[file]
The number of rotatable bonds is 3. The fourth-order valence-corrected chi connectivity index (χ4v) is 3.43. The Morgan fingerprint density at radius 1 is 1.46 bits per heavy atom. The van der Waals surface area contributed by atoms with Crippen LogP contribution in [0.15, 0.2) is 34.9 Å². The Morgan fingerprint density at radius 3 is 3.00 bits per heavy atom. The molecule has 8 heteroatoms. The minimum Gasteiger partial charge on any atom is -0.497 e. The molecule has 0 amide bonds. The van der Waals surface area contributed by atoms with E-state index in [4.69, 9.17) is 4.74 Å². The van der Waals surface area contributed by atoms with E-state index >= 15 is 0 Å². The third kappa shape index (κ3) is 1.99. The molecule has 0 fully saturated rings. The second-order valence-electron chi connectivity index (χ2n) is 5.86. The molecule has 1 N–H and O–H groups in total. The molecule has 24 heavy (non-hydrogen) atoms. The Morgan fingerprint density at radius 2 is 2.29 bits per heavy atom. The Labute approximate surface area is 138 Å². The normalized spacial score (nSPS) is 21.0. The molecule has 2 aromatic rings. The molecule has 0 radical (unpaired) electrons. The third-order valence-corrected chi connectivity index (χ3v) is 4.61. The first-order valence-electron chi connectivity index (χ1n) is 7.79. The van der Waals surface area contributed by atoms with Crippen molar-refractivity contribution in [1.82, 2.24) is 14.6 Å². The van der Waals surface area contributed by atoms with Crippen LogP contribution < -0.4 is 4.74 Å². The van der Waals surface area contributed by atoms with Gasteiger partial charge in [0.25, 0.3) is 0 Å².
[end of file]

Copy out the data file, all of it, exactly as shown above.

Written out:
The number of rotatable bonds is 3. The fourth-order valence-corrected chi connectivity index (χ4v) is 3.43. The Morgan fingerprint density at radius 1 is 1.46 bits per heavy atom. The van der Waals surface area contributed by atoms with Crippen LogP contribution in [0.15, 0.2) is 34.9 Å². The Morgan fingerprint density at radius 3 is 3.00 bits per heavy atom. The molecule has 8 heteroatoms. The minimum Gasteiger partial charge on any atom is -0.497 e. The molecule has 0 amide bonds. The van der Waals surface area contributed by atoms with E-state index in [4.69, 9.17) is 4.74 Å². The van der Waals surface area contributed by atoms with E-state index >= 15 is 0 Å². The third kappa shape index (κ3) is 1.99. The molecule has 0 fully saturated rings. The second-order valence-electron chi connectivity index (χ2n) is 5.86. The molecule has 1 N–H and O–H groups in total. The molecule has 24 heavy (non-hydrogen) atoms. The Morgan fingerprint density at radius 2 is 2.29 bits per heavy atom. The Labute approximate surface area is 138 Å². The normalized spacial score (nSPS) is 21.0. The molecule has 2 aromatic rings. The molecule has 0 radical (unpaired) electrons. The third-order valence-corrected chi connectivity index (χ3v) is 4.61. The first-order valence-electron chi connectivity index (χ1n) is 7.79. The van der Waals surface area contributed by atoms with Crippen molar-refractivity contribution in [1.82, 2.24) is 14.6 Å². The van der Waals surface area contributed by atoms with Crippen LogP contribution < -0.4 is 4.74 Å². The van der Waals surface area contributed by atoms with Gasteiger partial charge in [0.25, 0.3) is 0 Å².